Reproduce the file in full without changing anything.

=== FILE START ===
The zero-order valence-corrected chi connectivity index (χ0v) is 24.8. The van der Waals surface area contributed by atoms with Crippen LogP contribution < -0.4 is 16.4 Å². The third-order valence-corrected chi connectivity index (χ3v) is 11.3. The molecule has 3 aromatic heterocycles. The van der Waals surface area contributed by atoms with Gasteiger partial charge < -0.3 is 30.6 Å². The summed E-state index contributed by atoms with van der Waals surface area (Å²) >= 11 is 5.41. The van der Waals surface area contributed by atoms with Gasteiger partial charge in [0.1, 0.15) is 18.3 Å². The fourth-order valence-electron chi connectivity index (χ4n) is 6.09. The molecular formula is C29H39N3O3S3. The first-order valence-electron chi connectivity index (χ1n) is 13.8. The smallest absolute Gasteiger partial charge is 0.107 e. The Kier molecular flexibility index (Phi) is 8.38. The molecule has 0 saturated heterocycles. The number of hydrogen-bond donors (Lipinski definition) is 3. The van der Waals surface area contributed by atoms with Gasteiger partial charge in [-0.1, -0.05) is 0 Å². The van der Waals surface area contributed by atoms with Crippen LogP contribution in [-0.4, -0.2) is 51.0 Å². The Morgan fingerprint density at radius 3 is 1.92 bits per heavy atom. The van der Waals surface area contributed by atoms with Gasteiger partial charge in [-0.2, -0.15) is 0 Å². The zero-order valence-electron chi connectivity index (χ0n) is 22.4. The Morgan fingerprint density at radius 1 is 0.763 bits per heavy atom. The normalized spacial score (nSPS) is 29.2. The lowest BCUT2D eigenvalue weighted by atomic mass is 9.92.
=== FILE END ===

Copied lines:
The zero-order valence-corrected chi connectivity index (χ0v) is 24.8. The van der Waals surface area contributed by atoms with Crippen LogP contribution < -0.4 is 16.4 Å². The third-order valence-corrected chi connectivity index (χ3v) is 11.3. The molecule has 3 aromatic heterocycles. The van der Waals surface area contributed by atoms with Gasteiger partial charge < -0.3 is 30.6 Å². The summed E-state index contributed by atoms with van der Waals surface area (Å²) >= 11 is 5.41. The van der Waals surface area contributed by atoms with Gasteiger partial charge in [0.1, 0.15) is 18.3 Å². The fourth-order valence-electron chi connectivity index (χ4n) is 6.09. The molecular formula is C29H39N3O3S3. The first-order valence-electron chi connectivity index (χ1n) is 13.8. The smallest absolute Gasteiger partial charge is 0.107 e. The Kier molecular flexibility index (Phi) is 8.38. The molecule has 0 saturated heterocycles. The number of hydrogen-bond donors (Lipinski definition) is 3. The van der Waals surface area contributed by atoms with Gasteiger partial charge in [-0.1, -0.05) is 0 Å². The van der Waals surface area contributed by atoms with Crippen LogP contribution in [-0.4, -0.2) is 51.0 Å². The Morgan fingerprint density at radius 3 is 1.92 bits per heavy atom. The van der Waals surface area contributed by atoms with Gasteiger partial charge in [-0.2, -0.15) is 0 Å². The zero-order valence-electron chi connectivity index (χ0n) is 22.4. The Morgan fingerprint density at radius 1 is 0.763 bits per heavy atom. The normalized spacial score (nSPS) is 29.2. The lowest BCUT2D eigenvalue weighted by atomic mass is 9.92.